3. Changes state
4. Brings about chemical action.
5. Changes physical properties.
(i) On a hot day while cycling on a road if we touch the handle of a bicycle instead of the grips, the handle will seem to be hotter than the grips because the handle is a good conductor of heat and when we touch any part of it, heat flows to the hand, not only from that part but also from the neigbouring parts: whereas in the case of grips the heat flows to the hand from only that part which is touched.
The handle seems hotter because it is a good conductor of heat and the flow of heat to the hand is greater and more rapid than in the case of the grips.
(ii) The rails on a railway line are laid with a small gap between them so that with a rise in temperature in summer the gap would provide room for expansion. Heat will also be generated when the train passes over the rails.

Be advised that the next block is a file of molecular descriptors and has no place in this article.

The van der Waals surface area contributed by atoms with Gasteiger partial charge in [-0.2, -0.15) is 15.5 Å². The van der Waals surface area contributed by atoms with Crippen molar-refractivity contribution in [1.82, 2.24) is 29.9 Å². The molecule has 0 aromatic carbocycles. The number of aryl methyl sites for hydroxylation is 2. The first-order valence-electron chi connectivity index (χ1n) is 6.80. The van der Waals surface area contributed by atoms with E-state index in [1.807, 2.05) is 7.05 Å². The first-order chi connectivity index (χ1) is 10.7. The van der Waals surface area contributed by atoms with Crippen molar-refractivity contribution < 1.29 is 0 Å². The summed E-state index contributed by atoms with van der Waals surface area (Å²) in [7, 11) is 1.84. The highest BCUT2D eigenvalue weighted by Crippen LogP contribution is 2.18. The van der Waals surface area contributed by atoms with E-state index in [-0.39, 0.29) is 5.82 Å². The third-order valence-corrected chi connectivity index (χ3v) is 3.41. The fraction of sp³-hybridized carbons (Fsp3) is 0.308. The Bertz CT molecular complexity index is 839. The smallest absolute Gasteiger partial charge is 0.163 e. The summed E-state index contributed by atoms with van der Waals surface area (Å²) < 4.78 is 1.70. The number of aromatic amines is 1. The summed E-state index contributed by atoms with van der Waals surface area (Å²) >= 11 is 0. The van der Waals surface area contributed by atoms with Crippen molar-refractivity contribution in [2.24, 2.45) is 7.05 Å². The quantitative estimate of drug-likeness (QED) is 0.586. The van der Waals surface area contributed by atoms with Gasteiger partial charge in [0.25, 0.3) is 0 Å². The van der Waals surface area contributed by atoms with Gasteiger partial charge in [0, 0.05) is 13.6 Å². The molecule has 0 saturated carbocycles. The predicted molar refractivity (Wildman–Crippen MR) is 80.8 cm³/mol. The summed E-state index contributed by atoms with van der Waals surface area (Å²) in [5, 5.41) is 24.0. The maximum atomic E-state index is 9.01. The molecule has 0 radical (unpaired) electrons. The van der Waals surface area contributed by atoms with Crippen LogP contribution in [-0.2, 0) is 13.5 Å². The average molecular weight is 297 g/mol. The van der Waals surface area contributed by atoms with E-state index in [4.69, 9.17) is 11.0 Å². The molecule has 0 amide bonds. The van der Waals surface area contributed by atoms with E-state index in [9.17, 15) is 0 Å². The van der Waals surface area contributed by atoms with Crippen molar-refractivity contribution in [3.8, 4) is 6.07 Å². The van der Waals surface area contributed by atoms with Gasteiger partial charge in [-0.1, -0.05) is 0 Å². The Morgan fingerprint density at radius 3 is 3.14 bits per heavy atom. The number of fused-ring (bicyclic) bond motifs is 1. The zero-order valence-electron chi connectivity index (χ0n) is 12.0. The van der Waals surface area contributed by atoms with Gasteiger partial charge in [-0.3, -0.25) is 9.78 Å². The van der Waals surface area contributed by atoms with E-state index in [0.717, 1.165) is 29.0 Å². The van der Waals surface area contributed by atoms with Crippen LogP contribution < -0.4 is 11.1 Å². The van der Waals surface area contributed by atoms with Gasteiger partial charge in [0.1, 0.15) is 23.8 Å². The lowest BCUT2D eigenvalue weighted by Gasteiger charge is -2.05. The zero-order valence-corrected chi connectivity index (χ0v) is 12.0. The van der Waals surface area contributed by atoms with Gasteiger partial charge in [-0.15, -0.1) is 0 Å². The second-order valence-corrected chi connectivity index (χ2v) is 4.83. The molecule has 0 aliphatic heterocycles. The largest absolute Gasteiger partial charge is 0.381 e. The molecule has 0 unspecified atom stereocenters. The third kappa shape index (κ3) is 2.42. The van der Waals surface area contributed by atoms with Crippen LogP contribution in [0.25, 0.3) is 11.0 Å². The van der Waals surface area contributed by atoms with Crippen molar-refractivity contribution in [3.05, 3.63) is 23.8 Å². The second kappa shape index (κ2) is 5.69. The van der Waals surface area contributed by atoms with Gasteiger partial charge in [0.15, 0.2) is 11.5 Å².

(iii) The iron tyre of a cart wheel is always made a bit smaller in diameter than the wooden wheel. After making the tyre red hot, it is slipped on the wheel, and water is poured on it. On cooling the iron tyre contracts, and holds the parts firmly together.
(iv) To loosen a glass stopper which has struck fast in the neck of a glass bottle we heat the neck a little by turning it round over a flame. Owing to the expansion of the neck the stopper can be easily pulled out.
(v) Two plates which are to be fastened together are held fast, whilst a hole is drilled through them both. A red hot rivet is passed through the hole and is hammered until both ends have heads closely gripping the plates. The contraction of the rivet as it cools binds the plates together with a great force.